Currently, the focus of the center’s attention is on restoring the Centre d’Art Collection in Port-au-Prince, particularly the roughly 300 to 350 iron sculptures that, like the paintings, were picked out of the rubble immediately after the disaster and stored temporarily in bins. Once the works are removed from storage, they must be cataloged, photographed, measured, given minor treatments and then stored again. The works with the greatest historical importance are treated further.
Next month, Jett reports, the center will begin removing and storing the murals from the Episcopal Holy Trinity Cathedral, which was so badly damaged during the earthquake that it will have to be leveled and rebuilt, all with the hopes of one day returning these important works to the new cathedral. Two paper conservators are also scheduled to travel to Haiti in February to lend a hand and to bring additional supplies.
The Smithsonian plans to transition control of the center to local workers in November of this year, according to Shockey. The idea was never to be a permanent presence there but, instead, to help in the immediate aftermath and to provide the training and skills needed to continue restoration in the long run. “There is some effort, and some dreaming right now, that maybe a partnership will be formed with a university or a school there in Haiti,” said Shockey, “and they can continue to provide training to students.”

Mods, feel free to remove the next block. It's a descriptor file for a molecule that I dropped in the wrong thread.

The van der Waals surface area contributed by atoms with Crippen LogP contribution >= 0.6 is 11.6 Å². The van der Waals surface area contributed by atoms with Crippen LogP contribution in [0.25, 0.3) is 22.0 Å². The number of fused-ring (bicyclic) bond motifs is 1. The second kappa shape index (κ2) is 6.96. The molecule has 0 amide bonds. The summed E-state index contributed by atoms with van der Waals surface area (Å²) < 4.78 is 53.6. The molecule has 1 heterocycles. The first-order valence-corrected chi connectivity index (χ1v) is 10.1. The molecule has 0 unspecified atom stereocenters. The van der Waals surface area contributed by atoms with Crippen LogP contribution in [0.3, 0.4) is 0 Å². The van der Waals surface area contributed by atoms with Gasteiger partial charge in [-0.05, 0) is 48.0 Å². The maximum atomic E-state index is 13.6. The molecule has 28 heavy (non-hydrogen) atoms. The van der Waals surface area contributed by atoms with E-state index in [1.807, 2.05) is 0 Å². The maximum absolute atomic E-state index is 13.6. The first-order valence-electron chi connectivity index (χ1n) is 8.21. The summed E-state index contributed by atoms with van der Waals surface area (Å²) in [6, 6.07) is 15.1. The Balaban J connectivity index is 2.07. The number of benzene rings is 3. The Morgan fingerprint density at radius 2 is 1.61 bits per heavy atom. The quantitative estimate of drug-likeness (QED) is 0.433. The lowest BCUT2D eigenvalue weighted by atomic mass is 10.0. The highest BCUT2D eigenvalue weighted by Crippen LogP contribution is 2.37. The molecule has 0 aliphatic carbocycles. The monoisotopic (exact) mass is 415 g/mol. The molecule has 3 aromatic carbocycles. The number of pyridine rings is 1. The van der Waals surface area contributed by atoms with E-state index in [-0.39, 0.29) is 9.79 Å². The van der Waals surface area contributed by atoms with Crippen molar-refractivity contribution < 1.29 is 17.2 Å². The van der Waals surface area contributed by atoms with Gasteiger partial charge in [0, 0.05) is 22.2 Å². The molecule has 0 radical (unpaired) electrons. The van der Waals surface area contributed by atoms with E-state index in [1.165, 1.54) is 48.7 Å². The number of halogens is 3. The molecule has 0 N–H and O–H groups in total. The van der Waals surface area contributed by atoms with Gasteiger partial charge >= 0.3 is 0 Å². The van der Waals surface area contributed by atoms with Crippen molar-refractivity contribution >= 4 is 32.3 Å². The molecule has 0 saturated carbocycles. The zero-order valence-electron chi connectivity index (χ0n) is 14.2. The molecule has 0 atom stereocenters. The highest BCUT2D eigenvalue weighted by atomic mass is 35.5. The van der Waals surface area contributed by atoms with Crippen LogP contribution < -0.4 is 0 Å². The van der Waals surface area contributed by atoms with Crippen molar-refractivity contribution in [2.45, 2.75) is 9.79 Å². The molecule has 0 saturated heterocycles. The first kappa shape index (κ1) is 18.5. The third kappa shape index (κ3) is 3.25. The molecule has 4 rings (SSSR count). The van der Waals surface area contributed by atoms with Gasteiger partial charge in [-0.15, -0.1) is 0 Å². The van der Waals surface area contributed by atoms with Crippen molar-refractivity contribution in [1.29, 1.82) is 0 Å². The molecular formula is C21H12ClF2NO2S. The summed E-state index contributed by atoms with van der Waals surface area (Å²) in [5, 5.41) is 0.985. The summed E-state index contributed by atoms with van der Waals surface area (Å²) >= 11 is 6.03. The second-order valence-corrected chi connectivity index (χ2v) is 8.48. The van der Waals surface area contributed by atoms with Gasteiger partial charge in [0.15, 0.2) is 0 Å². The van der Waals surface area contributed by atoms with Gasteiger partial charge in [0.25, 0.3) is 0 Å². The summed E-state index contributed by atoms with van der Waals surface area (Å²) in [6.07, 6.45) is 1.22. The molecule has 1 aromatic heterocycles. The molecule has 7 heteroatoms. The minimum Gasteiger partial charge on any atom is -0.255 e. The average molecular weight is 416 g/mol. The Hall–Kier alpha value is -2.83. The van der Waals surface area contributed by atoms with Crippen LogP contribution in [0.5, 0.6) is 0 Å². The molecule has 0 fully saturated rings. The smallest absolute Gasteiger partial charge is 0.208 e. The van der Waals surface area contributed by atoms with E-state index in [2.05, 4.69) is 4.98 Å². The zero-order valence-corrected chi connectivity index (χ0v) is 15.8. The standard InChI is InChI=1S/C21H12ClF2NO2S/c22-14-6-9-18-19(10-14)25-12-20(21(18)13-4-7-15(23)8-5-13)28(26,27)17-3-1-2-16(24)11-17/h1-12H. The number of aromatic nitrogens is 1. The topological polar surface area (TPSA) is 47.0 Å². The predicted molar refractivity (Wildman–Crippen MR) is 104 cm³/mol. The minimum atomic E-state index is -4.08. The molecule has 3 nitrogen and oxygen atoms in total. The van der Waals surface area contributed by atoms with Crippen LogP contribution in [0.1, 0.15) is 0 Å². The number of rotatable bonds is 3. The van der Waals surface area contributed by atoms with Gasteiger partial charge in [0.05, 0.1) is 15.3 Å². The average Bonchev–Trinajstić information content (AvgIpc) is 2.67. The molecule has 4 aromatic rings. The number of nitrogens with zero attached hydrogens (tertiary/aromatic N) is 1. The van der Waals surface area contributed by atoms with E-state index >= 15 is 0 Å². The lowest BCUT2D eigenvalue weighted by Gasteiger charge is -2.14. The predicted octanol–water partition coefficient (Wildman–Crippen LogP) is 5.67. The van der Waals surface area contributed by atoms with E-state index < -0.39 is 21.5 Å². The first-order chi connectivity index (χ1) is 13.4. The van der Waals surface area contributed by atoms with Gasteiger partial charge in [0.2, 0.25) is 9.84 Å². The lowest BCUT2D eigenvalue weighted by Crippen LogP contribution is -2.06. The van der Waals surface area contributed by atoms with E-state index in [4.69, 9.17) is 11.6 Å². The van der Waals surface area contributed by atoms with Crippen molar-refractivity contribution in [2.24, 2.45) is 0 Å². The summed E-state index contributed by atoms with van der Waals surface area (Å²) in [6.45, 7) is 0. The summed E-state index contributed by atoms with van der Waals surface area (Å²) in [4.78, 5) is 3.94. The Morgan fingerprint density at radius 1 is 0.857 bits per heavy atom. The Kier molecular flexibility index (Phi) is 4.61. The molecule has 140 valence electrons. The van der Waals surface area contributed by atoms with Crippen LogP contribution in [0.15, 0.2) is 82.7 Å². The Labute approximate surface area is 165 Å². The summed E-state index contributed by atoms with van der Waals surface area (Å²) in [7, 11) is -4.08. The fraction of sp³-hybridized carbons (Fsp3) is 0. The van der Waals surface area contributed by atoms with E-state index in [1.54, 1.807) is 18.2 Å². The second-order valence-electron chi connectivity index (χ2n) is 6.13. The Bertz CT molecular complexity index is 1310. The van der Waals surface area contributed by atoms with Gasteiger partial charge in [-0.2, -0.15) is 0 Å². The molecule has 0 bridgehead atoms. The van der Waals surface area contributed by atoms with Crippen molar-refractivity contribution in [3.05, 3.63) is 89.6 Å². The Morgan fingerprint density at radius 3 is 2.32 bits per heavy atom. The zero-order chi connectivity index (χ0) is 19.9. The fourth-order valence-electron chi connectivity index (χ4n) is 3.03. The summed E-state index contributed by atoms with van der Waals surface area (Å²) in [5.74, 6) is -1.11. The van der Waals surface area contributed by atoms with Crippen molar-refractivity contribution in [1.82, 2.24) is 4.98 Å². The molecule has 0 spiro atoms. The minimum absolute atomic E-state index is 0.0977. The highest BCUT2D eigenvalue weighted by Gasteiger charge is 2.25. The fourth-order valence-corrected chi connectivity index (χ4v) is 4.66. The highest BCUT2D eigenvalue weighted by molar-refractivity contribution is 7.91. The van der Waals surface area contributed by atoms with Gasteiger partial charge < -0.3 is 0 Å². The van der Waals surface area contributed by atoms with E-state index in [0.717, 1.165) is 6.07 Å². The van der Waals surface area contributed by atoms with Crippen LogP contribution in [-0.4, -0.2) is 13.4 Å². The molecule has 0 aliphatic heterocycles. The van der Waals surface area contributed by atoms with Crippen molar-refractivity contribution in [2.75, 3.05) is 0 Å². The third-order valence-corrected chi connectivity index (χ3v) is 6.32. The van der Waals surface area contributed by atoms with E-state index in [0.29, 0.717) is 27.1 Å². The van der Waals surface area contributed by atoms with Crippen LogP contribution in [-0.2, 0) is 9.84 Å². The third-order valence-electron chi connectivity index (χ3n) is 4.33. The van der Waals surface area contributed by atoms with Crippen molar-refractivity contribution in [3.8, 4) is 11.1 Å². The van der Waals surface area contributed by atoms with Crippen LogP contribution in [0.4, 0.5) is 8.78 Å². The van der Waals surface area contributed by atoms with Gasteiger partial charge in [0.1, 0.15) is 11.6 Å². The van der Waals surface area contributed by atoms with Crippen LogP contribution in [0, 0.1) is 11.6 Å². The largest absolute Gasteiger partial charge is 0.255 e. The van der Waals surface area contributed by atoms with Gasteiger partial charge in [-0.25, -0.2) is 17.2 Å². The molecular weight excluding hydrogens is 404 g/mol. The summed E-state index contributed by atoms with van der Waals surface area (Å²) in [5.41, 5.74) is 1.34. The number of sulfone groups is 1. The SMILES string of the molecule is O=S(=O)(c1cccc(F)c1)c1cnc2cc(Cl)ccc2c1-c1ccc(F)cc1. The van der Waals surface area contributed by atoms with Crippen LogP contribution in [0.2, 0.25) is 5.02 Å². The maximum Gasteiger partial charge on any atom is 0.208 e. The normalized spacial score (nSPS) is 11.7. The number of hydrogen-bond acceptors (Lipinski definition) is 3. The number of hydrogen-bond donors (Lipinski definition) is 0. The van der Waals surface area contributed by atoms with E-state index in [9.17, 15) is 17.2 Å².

“This is really important to this whole sort of lineage of cultural artists," said Shockey. "Being an artist in Haiti, while it may not be a profitable profession, it is certainly revered.” And having Haitians take control of efforts to preserve and restore their art is essential to its survival.
Even so, “the degree of devastation was so extensive that the Haitian people are looking at years, if not decades, of recovery,” Shockey said. “In preservation, we don’t really think in human life times, we think in much longer time spans,” he said, referencing the Florence flood of the 1960s which, he said, to this day, Italy is still treating works of art that were damaged in that event.
While neither Jett nor Shockey have specific plans to commemorate the one-year anniversary of the earthquake, reflection, on a day like today, is unavoidable. “Disasters happen,” Shockey said. “And culture is important to all of us because it’s really how we define who we are as human beings. Everyone should take pause and think about the things that they think are important in defining and maybe think about, well, what would I do in the event something happened? What is the most important thing? After family, what is that one thing that’s my own personal treasure that I should think more about how I’m going to make sure it continues to exist?”
For Haitians, that thing is art. “It’s very integrated into the fabric of daily life and culture,” said Jett, “so this is an important thing for them in terms of coming back as a country.”
Art is also an important tool in the healing process. If you haven't already, check out the online exhibition of art work done by Haitian children after the earthquake. The actual exhibit, "The Healing Power of Art," on display at the African Art Museum, has been extended until February 27.